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This description explores the sex differences that appear in Alzheimer's.

Alzheimer’s Sex Differences May Not Be What They Appear

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Alzheimer’s Sex Differences May Not Be What They Appear

Women get Alzheimer’s at nearly twice the rate than men do, and deteriorate more rapidly after onset, too.

So… Why?

There are many potential things to look at, but four stand out for quick analysis:

  • Chromosomes: women usually have XX chromosomes, to men’s usual XY. There are outliers to both groups, people with non-standard combinations of chromosomes, but not commonly enough to throw out the stats.
  • Hormones: women usually have high estrogen and low testosterone, compared to men. Again there are outliers and this is a huge oversimplification that doesn’t even look at other sex hormones, but broadly speaking (which sounds vague, but is actually what is represented in epidemiological studies), it will be so.
  • Anatomy: humans have some obvious sexual dimorphism (again, there are outliers, but again, not enough to throw out the stats); this seems least likely to be relevant (Alzheimer’s is probably not stored in the breasts, for examples), though average body composition (per muscle:fat ratio) could admittedly be a factor.
  • Social/lifestyle: once again, #NotAllWomen etc, but broadly speaking, women and men often tend towards different social roles in some ways, and as we know, of course lifestyle can play a part in disease pathogenesis.

As a quick aside before we continue, if you’re curious about those outliers, then a wiki-walk into the fascinating world of intersex conditions, for example, could start here. But by and large, this won’t affect most people.

So… Which parts matter?

Back in 2018, Dr. Maria Teresa Ferretti et al. kicked up some rocks in this regard, looking not just at genes (as much research has focussed on) or amyloid-β (again, well-studied) but also at phenotypes and metabolic and social factors—bearing in mind that all three of those are heavily influenced by hormones. Noting, for example, that (we’ll quote directly here):

  • Men and women with Alzheimer disease (AD) exhibit different cognitive and psychiatric symptoms, and women show faster cognitive decline after diagnosis of mild cognitive impairment (MCI) or AD dementia.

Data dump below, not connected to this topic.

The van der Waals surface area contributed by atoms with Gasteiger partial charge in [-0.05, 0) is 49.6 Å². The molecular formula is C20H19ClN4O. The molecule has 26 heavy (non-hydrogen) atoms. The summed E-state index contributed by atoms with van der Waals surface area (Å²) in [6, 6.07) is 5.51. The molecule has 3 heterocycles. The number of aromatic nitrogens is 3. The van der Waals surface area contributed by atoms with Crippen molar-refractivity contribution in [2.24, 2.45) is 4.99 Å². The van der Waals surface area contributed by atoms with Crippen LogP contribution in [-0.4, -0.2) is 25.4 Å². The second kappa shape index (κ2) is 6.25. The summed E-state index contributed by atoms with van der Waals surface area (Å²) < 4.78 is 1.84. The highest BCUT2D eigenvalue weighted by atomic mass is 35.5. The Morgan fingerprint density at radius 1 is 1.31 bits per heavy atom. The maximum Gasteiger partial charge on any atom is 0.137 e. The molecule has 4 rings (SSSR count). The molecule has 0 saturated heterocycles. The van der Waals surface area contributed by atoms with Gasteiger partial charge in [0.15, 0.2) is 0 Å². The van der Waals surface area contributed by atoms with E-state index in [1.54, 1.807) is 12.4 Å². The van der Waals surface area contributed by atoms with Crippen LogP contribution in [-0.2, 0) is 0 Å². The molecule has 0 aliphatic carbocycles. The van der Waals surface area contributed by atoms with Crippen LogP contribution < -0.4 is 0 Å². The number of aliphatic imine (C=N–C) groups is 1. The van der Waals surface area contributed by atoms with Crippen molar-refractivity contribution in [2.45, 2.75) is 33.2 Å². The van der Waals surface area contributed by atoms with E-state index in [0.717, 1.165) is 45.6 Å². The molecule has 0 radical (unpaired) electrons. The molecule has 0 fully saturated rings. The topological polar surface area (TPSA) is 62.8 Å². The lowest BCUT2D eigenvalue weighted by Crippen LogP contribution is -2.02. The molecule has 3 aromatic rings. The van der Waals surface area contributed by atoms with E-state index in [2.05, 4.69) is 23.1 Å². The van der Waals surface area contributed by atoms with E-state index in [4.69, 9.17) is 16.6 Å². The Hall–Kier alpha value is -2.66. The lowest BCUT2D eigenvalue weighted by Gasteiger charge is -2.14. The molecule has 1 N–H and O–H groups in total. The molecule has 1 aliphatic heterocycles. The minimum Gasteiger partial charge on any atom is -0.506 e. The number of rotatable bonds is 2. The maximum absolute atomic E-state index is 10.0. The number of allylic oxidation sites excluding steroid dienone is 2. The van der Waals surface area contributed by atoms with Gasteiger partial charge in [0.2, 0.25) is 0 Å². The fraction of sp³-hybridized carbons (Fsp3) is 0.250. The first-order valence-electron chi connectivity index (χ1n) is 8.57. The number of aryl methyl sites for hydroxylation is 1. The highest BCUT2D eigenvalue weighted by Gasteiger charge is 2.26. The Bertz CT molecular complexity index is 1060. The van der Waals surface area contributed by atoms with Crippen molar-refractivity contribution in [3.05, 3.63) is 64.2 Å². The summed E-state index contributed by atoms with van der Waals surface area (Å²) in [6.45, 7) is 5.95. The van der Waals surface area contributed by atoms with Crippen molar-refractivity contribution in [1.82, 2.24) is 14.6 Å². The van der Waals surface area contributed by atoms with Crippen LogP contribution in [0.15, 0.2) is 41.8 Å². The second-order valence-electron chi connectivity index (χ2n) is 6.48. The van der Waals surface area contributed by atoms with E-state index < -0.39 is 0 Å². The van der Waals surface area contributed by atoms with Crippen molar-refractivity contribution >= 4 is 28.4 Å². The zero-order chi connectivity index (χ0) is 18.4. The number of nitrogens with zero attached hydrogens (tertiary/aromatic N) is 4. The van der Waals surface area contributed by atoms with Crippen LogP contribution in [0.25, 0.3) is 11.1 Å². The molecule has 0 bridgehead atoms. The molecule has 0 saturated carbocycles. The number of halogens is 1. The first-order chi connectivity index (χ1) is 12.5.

• Brain atrophy rates and patterns differ along the AD continuum between the sexes; in MCI, brain atrophy is faster in women than in men.
  • The prevalence and effects of cerebrovascular, metabolic and socio-economic risk factors for AD are different between men and women.

See: Sex differences in Alzheimer disease—the gateway to precision medicine

So, have scientists controlled for each of those factors?

Mostly not! But they have found clues, anyway, while noting the limitations of the previous way of conducting studies. For example:

❝Women are more likely to develop Alzheimer’s disease and experience faster cognitive decline compared to their male counterparts. These sex differences should be accounted for when designing medications and conducting clinical trials❞

~ Dr. Feixiong Cheng

Read: Research finds sex differences in immune response and metabolism drive Alzheimer’s disease

Did you spot the clue?

It was “differences in immune response and metabolism”. These things are both influenced by (not outright regulated by, but strongly influenced by) sex hormones.

❝As [hormonal] sex influences both the immune system and metabolic process, our study aimed to identify how all of these individual factors influence one another to contribute to Alzheimer’s disease❞

~ Dr. Justin Lathia

Ignoring for a moment progesterone’s role in metabolism, estrogen is an immunostimulant and testosterone is an immunosuppressant. These thus both also have an effect in inflammation, which yes, includes neuroinflammation.

But wait a minute, shouldn’t that mean that women are more protected, not less?

It should! Except… Alzheimer’s is an age-related disease, and in the age-bracket that generally gets Alzheimer’s (again, there are outliers), menopause has been done and dusted for quite a while.

Which means, and this is critical: post-menopausal women not on HRT are essentially left without the immune boost usually directed by estrogen, while men of the same age will be ticking over with their physiology that (unlike that of the aforementioned women) was already adapted to function with negligible estrogen.


❝The metabolic consequences of estrogen decline during menopause accelerate neuropathology in women❞

~ Dr. Rasha Saleh

Source: Hormone replacement therapy is associated with improved cognition and larger brain volumes in at-risk APOE4 women

Critical idea to take away from all this:

Alzheimer’s research is going to be misleading if it doesn’t take into account sex differences, and not just that, but also specifically age-relevant sex differences—because that can flip the narrative. If we don’t take age into account, we could be left thinking estrogen is to blame, when in fact, it appears to be the opposite.

In the meantime, if you’re a woman of a certain age, you might talk with a doctor about whether HRT could be beneficial for you, if you haven’t already:

❝Women at genetic risk for AD (carrying at least one APOE e4 allele) seem to be particularly benefiting from MHT❞

(MHT = Menopausal Hormone Therapy; also commonly called HRT, which is the umbrella term for Hormone Replacement Therapies in general)

~ Dr. Herman Depypere

Source study: Menopause hormone therapy significantly alters pathophysiological biomarkers of Alzheimer’s disease

Pop-sci press release version: HRT could ward off Alzheimer’s among at-risk women

Take care!

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